Riding a Harley is probably one of the most important things in my husband’s life. It helps to ground him and as anyone knows who has ridden one, it gives you a sense of freedom like you can get nowhere else. It gives you lifelong friends and memories to always treasure.


An unexpected stroke on March 12, 2014 endangered all of that and more for him.

I asked him if I could write about it, but in his words, so that people could know how it feels to suddenly have your life changed-permanently. What was it like to go through it? What about the doubts in the beginning? How does it affect you not only physically, but mentally? I can’t think of anyone better to tell that, than him.

Take me back to that day that you had the stroke. How did it feel? What went through your mind? When did you know something was seriously wrong? Were you scared?

I woke up and felt funny, dizzy. I felt like I was on a drunk. I knew when I got up that something was seriously wrong. I went to work anyway-I was in denial.I thought it was something that would go away. Once I got to work, I couldn’t find my way over to where we had our morning meeting. I was disoriented. I dropped my grinder when trying to hang it up-that is when work and I decided I was leaving. They knew to not let me drive and told me to call you. I decided to text instead. That was difficult to do. I was scared to death-holding you and shaking.

I can attest to that. The texts I got made no sense, mostly a lot of letters. I knew something was seriously wrong. It didn’t take me long to get out of the house and on my way. It felt like it took forever to get there. It took two of us to get him in my car and we went right to the ER. 

It felt like I was in a nightmare, like this wasn’t really happening. I don’t even remember what I thought when the doctor told me I had had a stroke or ‘multiple strokes’. One nurse commented that I didn’t lose my sass when she noticed my Harley shirt and asked if I was going to ride again and I said “It isn’t going to ride its f-ing self!”

I was glad at the time to hear those words coming out of his mouth! Sounded like the Tom I knew well! After a stroke that was a relief. So much was unknown at this time. We didn’t know what it had affected and what would be permanent.  All the tests for that would come in time. Getting back on his Harley remained a huge motivation for him to get better!

Talk to me about the tests they put you through and how if felt not to be able to do some of them as well as you wanted, especially at the beginning, in the hospital and then during rehab.

The tests frustrated me and made me mad. They were difficult. They were tests of things I should know and be able to do and when I couldn’t it was frustrating.  They would ask me my kids birthdays or ages and I couldn’t remember them. They would put up fingers and I couldn’t see how many. They made me write my name and address and it was a mess. The only good part of it all, was having my friends visit.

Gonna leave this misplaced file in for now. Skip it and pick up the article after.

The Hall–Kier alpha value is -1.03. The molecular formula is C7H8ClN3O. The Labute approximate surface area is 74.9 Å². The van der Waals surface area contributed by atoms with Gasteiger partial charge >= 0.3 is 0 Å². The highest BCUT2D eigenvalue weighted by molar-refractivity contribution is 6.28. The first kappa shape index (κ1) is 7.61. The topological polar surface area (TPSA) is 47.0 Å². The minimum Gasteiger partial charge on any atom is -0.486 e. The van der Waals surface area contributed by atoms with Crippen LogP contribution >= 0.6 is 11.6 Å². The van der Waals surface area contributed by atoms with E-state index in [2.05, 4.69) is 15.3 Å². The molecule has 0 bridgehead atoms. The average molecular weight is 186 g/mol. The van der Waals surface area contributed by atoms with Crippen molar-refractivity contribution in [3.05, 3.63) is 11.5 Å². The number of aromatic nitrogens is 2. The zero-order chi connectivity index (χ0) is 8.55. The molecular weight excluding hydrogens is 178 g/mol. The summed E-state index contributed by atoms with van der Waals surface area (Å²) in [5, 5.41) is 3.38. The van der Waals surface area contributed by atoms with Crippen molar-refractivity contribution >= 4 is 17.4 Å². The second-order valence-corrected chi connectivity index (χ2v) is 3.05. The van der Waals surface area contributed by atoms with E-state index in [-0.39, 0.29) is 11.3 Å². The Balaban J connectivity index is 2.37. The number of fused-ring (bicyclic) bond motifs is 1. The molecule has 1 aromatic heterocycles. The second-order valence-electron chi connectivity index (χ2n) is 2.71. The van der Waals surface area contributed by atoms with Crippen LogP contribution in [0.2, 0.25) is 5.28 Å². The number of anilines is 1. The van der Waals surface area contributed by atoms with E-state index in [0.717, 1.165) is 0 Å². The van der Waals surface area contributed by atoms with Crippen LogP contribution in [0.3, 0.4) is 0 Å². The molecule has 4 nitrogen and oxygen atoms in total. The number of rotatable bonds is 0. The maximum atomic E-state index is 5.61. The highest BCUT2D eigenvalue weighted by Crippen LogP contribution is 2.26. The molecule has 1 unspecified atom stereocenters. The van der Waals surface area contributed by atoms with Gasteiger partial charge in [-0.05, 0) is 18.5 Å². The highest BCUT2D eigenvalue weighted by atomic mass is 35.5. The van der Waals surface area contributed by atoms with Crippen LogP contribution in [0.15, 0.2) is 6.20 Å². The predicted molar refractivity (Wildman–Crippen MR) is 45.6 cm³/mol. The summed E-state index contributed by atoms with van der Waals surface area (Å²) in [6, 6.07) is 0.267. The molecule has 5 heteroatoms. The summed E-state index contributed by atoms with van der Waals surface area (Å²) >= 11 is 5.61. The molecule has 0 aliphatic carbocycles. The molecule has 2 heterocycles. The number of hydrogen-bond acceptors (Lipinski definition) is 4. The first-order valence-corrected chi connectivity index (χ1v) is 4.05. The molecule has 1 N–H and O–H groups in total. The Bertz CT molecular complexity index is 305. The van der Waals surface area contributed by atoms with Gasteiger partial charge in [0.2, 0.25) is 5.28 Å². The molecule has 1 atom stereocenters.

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The frustration continued through rehab. I wanted to be able to do things like before and I became very frustrated when I couldn’t. The light test I had to do and pass before I could be released to drive was the most frustrated I would get-after the first couple times I was almost in tears from it.

Tom got more frustrated than he should have in rehab. He really did gain ground fast. I can understand how it was so hard for him to be at this point. To pass all these tests and to get better meant everything. To drive, to return to work, to get back to his life. To get back on that Harley.  It was hard for me to sit and watch it, to see the frustration. I knew it probably wouldn’t matter what I or his therapists said. He wanted to be better and he wanted it yesterday.

It only took 5 weeks for him to return to work! THAT is determination! He was back on that Harley too! May 3, 2014! That first time, he did wear his helmet, just in case!


Tell me how that felt to be back on that again-what that meant to you.

I had my freedom back.

So it is almost two years later. Tell me about now. What frustrations you still might have. How has having a stroke changed your life?

In the beginning, I wished it had taken me instead of leaving me like this. When my brother in law died, I kept saying, it should have been me, not him. I meant it.

It is winter and I can’t ride.  It is tougher on me now when I can’t ride. I have permanent partial vision loss and some memory issues-short term that continue to frustrate me. It is a constant reminder of what happened to me. Frustration and attitude come easier and faster.

I didn’t have much of a filter before the stroke when it came to speaking my mind and now I have none.It frustrates me that people forget what happened because I look the same. They think I am the same as I was before. They forget.

What is the one thing, above all, that you want people to know?

Bad things can happen to you, that you have no control over, but good things can come out of it, too!

Any last thoughts?

What doesn’t kill you makes you stronger!